Micro Solar Energy From 'Glitter PV'

Sandia National Laboratories scientists have developed tiny, glitter-sized photovoltaic cells that could revolutionize the way solar energy is collected and used.
News release from Sandia National Laboratories
Add to My MSN

 Crystalline-silicon micro-photovoltaic cells measure from 14 to 20 micrometers thick and 0.25 to 1 millimeter across, offering a diverse array of potential uses. 
Photo by Murat Okandan

Content Tools

The following news release was provided Dec. 21, 2009, by Sandia National Laboratories. 

Scientists at Sandia National Laboratories’ tiny solar PV cells could turn a person into a walking solar battery charger if the cells were fastened to flexible substrates molded around unusual shapes, such as clothing.

The solar particles, fabricated of crystalline silicon, hold the potential for a variety of new applications. They are expected eventually to be less expensive and have greater efficiencies than current photovoltaic collectors that are pieced together with 6-inch- square solar wafers.

The cells are fabricated using micro-electronic and micro-electromechanical systems (MEMS) techniques common to today’s electronic foundries. Sandia lead investigator Greg Nielson said the research team has identified more than 20 benefits of scale for its micro-photovoltaic cells. These include new applications, improved performance, potential for reduced costs and higher efficiencies.

Glitter PV Functionality

“Eventually units could be mass-produced and wrapped around unusual shapes for building-integrated solar, tents and maybe even clothing,” he said. This would make it possible for hunters, hikers or military personnel in the field to recharge batteries for phones, cameras and other electronic devices as they walk or rest. Even better, such micro-engineered panels could have circuits imprinted that would help perform other functions customarily left to large-scale construction with its attendant need for field construction design and permits.

Sandia field engineer Vipin Gupta said, “Photovoltaic modules made from these micro-sized cells for the rooftops of homes and warehouses could have intelligent controls, inverters and even storage built in at the chip level. Such an integrated module could greatly simplify the cumbersome design, bid, permit and grid integration process that our solar technical assistance teams see in the field all the time.”

For large-scale power generation, said Sandia researcher Murat Okandan, “One of the biggest scale benefits is a significant reduction in manufacturing and installation costs compared with current PV techniques.” Part of the potential cost reduction comes about because microcells require relatively little material to form well-controlled and highly efficient devices. From 14 to 20 micrometers thick (a human hair is approximately 70 micrometers thick), they are 10 times thinner than conventional 6-by-6-inch brick-sized cells, yet perform at about the same efficiency.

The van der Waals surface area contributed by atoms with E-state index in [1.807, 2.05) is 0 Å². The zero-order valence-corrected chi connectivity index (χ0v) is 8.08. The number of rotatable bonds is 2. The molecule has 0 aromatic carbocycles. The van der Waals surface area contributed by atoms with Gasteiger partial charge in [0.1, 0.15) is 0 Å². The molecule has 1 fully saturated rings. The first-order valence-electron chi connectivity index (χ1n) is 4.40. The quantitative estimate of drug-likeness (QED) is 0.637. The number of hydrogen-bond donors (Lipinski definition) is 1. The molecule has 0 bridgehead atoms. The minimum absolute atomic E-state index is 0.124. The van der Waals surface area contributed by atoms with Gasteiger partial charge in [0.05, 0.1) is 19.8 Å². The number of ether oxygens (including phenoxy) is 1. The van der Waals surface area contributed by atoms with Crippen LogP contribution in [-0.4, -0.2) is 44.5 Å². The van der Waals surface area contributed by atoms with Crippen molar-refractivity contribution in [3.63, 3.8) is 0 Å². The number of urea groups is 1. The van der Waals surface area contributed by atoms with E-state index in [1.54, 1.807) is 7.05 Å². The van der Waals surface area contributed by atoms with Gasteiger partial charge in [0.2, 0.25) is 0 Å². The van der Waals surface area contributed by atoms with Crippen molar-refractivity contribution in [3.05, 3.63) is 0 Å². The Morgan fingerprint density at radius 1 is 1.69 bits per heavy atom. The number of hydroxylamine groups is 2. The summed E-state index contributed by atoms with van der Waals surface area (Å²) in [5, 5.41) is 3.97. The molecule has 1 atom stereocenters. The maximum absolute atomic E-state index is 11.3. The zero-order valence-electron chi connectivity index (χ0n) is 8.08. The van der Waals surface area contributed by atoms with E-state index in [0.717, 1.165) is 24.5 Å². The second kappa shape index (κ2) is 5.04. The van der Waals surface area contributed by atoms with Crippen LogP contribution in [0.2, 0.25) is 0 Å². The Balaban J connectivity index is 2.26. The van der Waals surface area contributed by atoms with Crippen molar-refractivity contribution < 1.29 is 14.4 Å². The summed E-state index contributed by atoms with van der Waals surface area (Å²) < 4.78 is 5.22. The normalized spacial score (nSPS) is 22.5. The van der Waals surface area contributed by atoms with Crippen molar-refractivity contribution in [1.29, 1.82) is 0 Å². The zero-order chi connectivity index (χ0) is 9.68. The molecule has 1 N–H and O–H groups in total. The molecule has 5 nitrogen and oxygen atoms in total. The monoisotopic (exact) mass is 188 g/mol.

Micro Solar Power Saves 

“So they use 100 times less silicon to generate the same amount of electricity,” said Okandan. “Since they are much smaller and have fewer mechanical deformations for a given environment than the conventional cells, they may also be more reliable over the long term.”

Another manufacturing convenience is that the cells, because they are only hundreds of micrometers in diameter, can be fabricated from commercial wafers of any size, including today’s 300-millimeter (12-inch) diameter wafers and future 450-millimeter (18-inch) wafers. Further, if one cell proves defective in manufacture, the rest still can be harvested, while if a brick-sized unit goes bad, the entire wafer may be unusable. Also, brick-sized units fabricated larger than the conventional 6-by-6-inch cross section to take advantage of larger wafer size would require thicker power lines to harvest the increased power, creating more cost and possibly shading the wafer. That problem does not exist with the small-cell approach and its individualized wiring.

Other unique features are available because the cells are so small. “The shade tolerance of our units to overhead obstructions is better than conventional PV panels,” said Nielson, “because portions of our units not in shade will keep sending out electricity where a partially shaded conventional panel may turn off entirely.” Because flexible substrates can be easily fabricated, high-efficiency PV for ubiquitous solar power becomes more feasible, said Okandan.

Glitter PV Commercial Applications

A commercial move to micro-scale PV cells would be a dramatic change from conventional silicon PV modules composed of arrays of 6-by-6-inch wafers. However, by bringing in techniques normally used in MEMS, electronics and the light-emitting diode (LED) industries, the change to small cells should be relatively straightforward, Gupta said. Each cell is formed on silicon wafers, etched and then released inexpensively in hexagonal shapes, with electrical contacts prefabricated on each piece, by borrowing techniques from integrated circuits and MEMS.